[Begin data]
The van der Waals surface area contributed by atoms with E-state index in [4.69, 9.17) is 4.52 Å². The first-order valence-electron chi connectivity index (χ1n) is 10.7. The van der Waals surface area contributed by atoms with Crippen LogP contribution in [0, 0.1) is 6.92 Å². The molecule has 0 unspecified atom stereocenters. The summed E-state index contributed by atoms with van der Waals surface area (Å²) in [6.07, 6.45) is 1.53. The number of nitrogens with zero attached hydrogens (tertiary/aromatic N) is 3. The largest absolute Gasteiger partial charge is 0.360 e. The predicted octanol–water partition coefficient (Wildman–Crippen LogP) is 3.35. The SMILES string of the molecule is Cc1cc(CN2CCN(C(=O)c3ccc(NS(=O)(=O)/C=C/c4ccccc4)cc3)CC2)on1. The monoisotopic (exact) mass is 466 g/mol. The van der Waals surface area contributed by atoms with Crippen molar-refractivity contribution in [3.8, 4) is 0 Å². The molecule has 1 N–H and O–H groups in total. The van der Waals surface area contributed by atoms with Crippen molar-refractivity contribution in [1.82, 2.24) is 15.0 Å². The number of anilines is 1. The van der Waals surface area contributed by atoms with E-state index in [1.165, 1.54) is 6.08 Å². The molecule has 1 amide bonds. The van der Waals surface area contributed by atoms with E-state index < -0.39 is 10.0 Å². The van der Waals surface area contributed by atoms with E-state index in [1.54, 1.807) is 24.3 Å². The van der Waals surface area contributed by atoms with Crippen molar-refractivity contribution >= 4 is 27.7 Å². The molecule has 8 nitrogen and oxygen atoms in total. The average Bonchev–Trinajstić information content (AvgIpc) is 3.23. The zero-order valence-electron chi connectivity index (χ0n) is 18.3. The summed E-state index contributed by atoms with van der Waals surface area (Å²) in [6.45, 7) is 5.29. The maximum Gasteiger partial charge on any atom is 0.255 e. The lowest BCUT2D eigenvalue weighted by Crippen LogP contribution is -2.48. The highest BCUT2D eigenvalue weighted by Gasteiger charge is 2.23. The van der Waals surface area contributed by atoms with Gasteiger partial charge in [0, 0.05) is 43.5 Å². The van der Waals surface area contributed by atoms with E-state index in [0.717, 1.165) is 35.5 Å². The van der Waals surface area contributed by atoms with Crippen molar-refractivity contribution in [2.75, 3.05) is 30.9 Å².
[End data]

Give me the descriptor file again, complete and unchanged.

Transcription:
The van der Waals surface area contributed by atoms with E-state index in [4.69, 9.17) is 4.52 Å². The first-order valence-electron chi connectivity index (χ1n) is 10.7. The van der Waals surface area contributed by atoms with Crippen LogP contribution in [0, 0.1) is 6.92 Å². The molecule has 0 unspecified atom stereocenters. The summed E-state index contributed by atoms with van der Waals surface area (Å²) in [6.07, 6.45) is 1.53. The number of nitrogens with zero attached hydrogens (tertiary/aromatic N) is 3. The largest absolute Gasteiger partial charge is 0.360 e. The predicted octanol–water partition coefficient (Wildman–Crippen LogP) is 3.35. The SMILES string of the molecule is Cc1cc(CN2CCN(C(=O)c3ccc(NS(=O)(=O)/C=C/c4ccccc4)cc3)CC2)on1. The monoisotopic (exact) mass is 466 g/mol. The van der Waals surface area contributed by atoms with Crippen molar-refractivity contribution in [3.8, 4) is 0 Å². The molecule has 1 N–H and O–H groups in total. The van der Waals surface area contributed by atoms with Crippen molar-refractivity contribution in [1.82, 2.24) is 15.0 Å². The number of anilines is 1. The van der Waals surface area contributed by atoms with E-state index in [1.165, 1.54) is 6.08 Å². The molecule has 1 amide bonds. The van der Waals surface area contributed by atoms with E-state index < -0.39 is 10.0 Å². The van der Waals surface area contributed by atoms with E-state index in [1.54, 1.807) is 24.3 Å². The van der Waals surface area contributed by atoms with Crippen molar-refractivity contribution >= 4 is 27.7 Å². The molecule has 8 nitrogen and oxygen atoms in total. The average Bonchev–Trinajstić information content (AvgIpc) is 3.23. The zero-order valence-electron chi connectivity index (χ0n) is 18.3. The summed E-state index contributed by atoms with van der Waals surface area (Å²) in [6.45, 7) is 5.29. The maximum Gasteiger partial charge on any atom is 0.255 e. The lowest BCUT2D eigenvalue weighted by Crippen LogP contribution is -2.48. The highest BCUT2D eigenvalue weighted by Gasteiger charge is 2.23. The van der Waals surface area contributed by atoms with Gasteiger partial charge in [0, 0.05) is 43.5 Å². The van der Waals surface area contributed by atoms with E-state index in [0.717, 1.165) is 35.5 Å². The van der Waals surface area contributed by atoms with Crippen molar-refractivity contribution in [2.75, 3.05) is 30.9 Å².